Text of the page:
fitness upon an individual?
A. Being sneaky and tricking the dominant males into
letting you hang around the spawning females.
B. Having an awesome hook on your jaw and large
body size.
C. Having sperm that are extra good at finding and
fertilizing eggs.
D. Being extra good at storing fat, which will fuel all
that waterfall jumping while migrating upstream.
E. Any of the above will increase fitness.
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Slide Credits
Slide 1 , Slide 19 , and Slide 24
Description: Spawning salmon.
Author: Andrew Holland, Timberwolf Photography, [email protected]
Source: The Adams River Salmon Society
Link: http://www.salmonsociety.com/2006_Photo/AH6s.jpg
Clearance: ©Andrew Holland, used with permission.
Slide 3
Description: Diagram of the salmon life cycle.
Source: USDA Forest Service—Tongass National Forest
Link: http://www.fs.fed.us/r10/tongass/districts/mendenhall/fishcam/lifecycle.shtml
Clearance: Public domain, a work of the United States Federal Government under the terms of Title 17, Chapter 1, Section
105 of the US Code.
Slide 6 and Slide 8
Description: Mass of salmon eggs.
Source: Bonneville Power Administration, United States Department of Energy
Link: http://www.bpa.gov/corporate/BPANews/Library/images/fish/
Clearance: Public domain, courtesy of BPA.
Slide 7—Left
Description: Survival chart for an average salmon family.
Source: U.S. Fish and Wildlife Service
Link: http://www.fws.gov/r5cneafp/survival.gif
Clearance: Public domain, a work of the United States Federal Government under the terms of Title 17, Chapter 1, Section
105 of the US Code.
Slide 9
Description: Water-colour portrait of Charles Darwin.
Author: George Richmond
Source: Wikimedia Commons.
Link: http://en.wikipedia.org/wiki/Image:Charles_Darwin_by_G._Richmond.jpg
Clearance: A faithful reproduction of an original two-dimensional work of art from the late 1830s. The work of art itself is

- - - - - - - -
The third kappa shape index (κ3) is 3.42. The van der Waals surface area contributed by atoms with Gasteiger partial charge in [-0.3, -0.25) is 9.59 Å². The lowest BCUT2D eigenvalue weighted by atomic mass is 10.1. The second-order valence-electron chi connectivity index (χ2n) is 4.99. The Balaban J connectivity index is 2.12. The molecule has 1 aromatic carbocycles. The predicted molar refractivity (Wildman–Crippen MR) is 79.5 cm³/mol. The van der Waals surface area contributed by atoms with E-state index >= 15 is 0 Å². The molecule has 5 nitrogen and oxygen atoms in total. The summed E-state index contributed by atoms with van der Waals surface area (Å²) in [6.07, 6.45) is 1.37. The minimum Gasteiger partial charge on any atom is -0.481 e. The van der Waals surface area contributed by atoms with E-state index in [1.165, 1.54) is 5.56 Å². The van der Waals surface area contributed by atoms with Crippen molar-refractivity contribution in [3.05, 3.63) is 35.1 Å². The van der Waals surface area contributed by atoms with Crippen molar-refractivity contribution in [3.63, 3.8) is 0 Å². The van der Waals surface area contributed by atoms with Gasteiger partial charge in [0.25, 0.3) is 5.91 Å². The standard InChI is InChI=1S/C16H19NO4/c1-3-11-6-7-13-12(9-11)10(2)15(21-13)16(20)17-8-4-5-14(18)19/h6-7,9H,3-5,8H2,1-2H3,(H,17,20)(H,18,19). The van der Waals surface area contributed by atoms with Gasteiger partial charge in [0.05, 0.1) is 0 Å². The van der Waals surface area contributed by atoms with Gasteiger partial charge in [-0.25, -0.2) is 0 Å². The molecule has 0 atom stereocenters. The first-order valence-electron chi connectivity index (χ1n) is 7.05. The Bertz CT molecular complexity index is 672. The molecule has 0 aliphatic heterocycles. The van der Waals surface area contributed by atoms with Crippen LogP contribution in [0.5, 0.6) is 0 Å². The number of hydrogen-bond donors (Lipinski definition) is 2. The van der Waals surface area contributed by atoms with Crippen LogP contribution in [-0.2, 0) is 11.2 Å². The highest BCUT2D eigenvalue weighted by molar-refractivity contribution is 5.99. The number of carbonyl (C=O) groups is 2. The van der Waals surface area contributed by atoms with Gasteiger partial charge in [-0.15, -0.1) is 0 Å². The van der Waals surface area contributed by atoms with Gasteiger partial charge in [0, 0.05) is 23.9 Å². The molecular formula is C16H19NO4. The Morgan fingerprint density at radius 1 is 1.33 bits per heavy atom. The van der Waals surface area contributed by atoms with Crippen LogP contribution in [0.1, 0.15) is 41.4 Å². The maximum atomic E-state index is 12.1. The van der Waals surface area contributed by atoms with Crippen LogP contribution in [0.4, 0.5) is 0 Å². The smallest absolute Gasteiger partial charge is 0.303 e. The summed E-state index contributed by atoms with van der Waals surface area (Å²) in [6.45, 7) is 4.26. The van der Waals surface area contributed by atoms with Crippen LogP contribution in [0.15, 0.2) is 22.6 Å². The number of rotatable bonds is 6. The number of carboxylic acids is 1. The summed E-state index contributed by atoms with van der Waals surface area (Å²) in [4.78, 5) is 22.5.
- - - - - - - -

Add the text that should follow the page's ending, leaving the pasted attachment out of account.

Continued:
in the public domain and its copyright has expired. This applies to the United States, Australia, the European Union
and those countries with a copyright term of life of the author plus 100 years or fewer.
Slide 10 and Slide 13
Description: Salmon smolts.
Source: Bonneville Power Administration, United States Department of Energy
Link: http://www.bpa.gov/corporate/BPANews/Library/images/fish/
Clearance: Public domain, courtesy of BPA.
Slide 11
Description: Mass of salmon.
Source: Bonneville Power Administration, United States Department of Energy
Link: http://www.bpa.gov/corporate/BPANews/Library/images/fish/
Clearance: Public domain, courtesy of BPA.
Slide 17
Description: Male salmon showing hook nose (kype).
Source: U.S. Fish and Wildlife Service
Link: http://www.fws.gov/r5cneafp/hookjaw.jpg
Clearance: Public domain, a work of the United States Federal Government under the terms of Title 17, Chapter 1, Section
105 of the US Code.
Slide 20 and Slide 33
Description: Male and Female sockeye salmon.
Source: Fisheries and Oceans Canada
Link: http://www.pac.dfo-mpo.gc.ca/recfish/Species/sockeye_e.htm
Clearance: Permissible non-commercial reproduction in accordance with Fisheries and Oceans Canada.
Slide 22
Description: Illustration of single salmon.
Source: USDA Forest Service—Tongass National Forest
Link: http://www.fs.fed.us/r10/tongass/districts/mendenhall/fishcam/images/sockeye_female.jpg
Clearance: Public domain, a work of the United States Federal Government under the terms of Title 17, Chapter 1, Section
105 of the US Code.
Slide 23
Description: Sockeye salmon spawning in an Alaskan stream.
Author: Wyatt Rivard
Source: Dreamstime.com, ID 8063677
Clearance: Copyrighted, licensed, royalty free.
Slide 25
Description: .
Source: USDA Forest Service—Tongass National Forest
Link: http://www.fs.fed.us/r10/tongass/districts/mendenhall/fishcam/lifecycle.shtml
Clearance: Public domain, a work of the United States Federal Government under the terms of Title 17, Chapter 1, Section
105 of the US Code.